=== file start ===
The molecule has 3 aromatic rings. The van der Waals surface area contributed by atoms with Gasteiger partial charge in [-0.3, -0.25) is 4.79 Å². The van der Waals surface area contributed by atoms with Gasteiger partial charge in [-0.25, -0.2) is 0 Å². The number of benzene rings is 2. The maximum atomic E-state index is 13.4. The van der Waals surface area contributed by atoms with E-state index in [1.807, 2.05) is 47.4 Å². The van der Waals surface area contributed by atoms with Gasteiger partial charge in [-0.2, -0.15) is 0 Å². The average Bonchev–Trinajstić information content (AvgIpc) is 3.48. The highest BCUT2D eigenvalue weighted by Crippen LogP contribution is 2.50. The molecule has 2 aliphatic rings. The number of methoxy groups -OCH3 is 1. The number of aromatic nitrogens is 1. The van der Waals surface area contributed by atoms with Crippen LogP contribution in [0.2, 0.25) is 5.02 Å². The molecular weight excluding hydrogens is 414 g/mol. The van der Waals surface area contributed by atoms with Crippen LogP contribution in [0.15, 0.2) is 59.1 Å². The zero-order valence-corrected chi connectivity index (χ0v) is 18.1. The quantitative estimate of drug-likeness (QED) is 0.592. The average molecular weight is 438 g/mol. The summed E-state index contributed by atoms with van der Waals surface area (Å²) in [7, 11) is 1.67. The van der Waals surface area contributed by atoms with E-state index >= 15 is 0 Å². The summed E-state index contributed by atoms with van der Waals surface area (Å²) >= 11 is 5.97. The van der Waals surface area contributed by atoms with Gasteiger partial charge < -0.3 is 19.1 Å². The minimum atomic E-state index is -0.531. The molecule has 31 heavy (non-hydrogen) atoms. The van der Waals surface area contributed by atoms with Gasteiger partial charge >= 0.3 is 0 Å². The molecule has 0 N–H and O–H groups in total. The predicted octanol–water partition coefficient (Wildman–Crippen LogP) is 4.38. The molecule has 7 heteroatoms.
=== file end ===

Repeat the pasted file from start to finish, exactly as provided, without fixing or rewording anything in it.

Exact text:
The molecule has 3 aromatic rings. The van der Waals surface area contributed by atoms with Gasteiger partial charge in [-0.3, -0.25) is 4.79 Å². The van der Waals surface area contributed by atoms with Gasteiger partial charge in [-0.25, -0.2) is 0 Å². The number of benzene rings is 2. The maximum atomic E-state index is 13.4. The van der Waals surface area contributed by atoms with E-state index in [1.807, 2.05) is 47.4 Å². The van der Waals surface area contributed by atoms with Gasteiger partial charge in [-0.2, -0.15) is 0 Å². The average Bonchev–Trinajstić information content (AvgIpc) is 3.48. The highest BCUT2D eigenvalue weighted by Crippen LogP contribution is 2.50. The molecule has 2 aliphatic rings. The number of methoxy groups -OCH3 is 1. The number of aromatic nitrogens is 1. The van der Waals surface area contributed by atoms with Crippen LogP contribution in [0.2, 0.25) is 5.02 Å². The molecular weight excluding hydrogens is 414 g/mol. The van der Waals surface area contributed by atoms with Crippen LogP contribution in [0.15, 0.2) is 59.1 Å². The zero-order valence-corrected chi connectivity index (χ0v) is 18.1. The quantitative estimate of drug-likeness (QED) is 0.592. The average molecular weight is 438 g/mol. The summed E-state index contributed by atoms with van der Waals surface area (Å²) in [7, 11) is 1.67. The van der Waals surface area contributed by atoms with E-state index >= 15 is 0 Å². The summed E-state index contributed by atoms with van der Waals surface area (Å²) >= 11 is 5.97. The van der Waals surface area contributed by atoms with Gasteiger partial charge < -0.3 is 19.1 Å². The minimum atomic E-state index is -0.531. The molecule has 31 heavy (non-hydrogen) atoms. The van der Waals surface area contributed by atoms with Gasteiger partial charge >= 0.3 is 0 Å². The molecule has 0 N–H and O–H groups in total. The predicted octanol–water partition coefficient (Wildman–Crippen LogP) is 4.38. The molecule has 7 heteroatoms.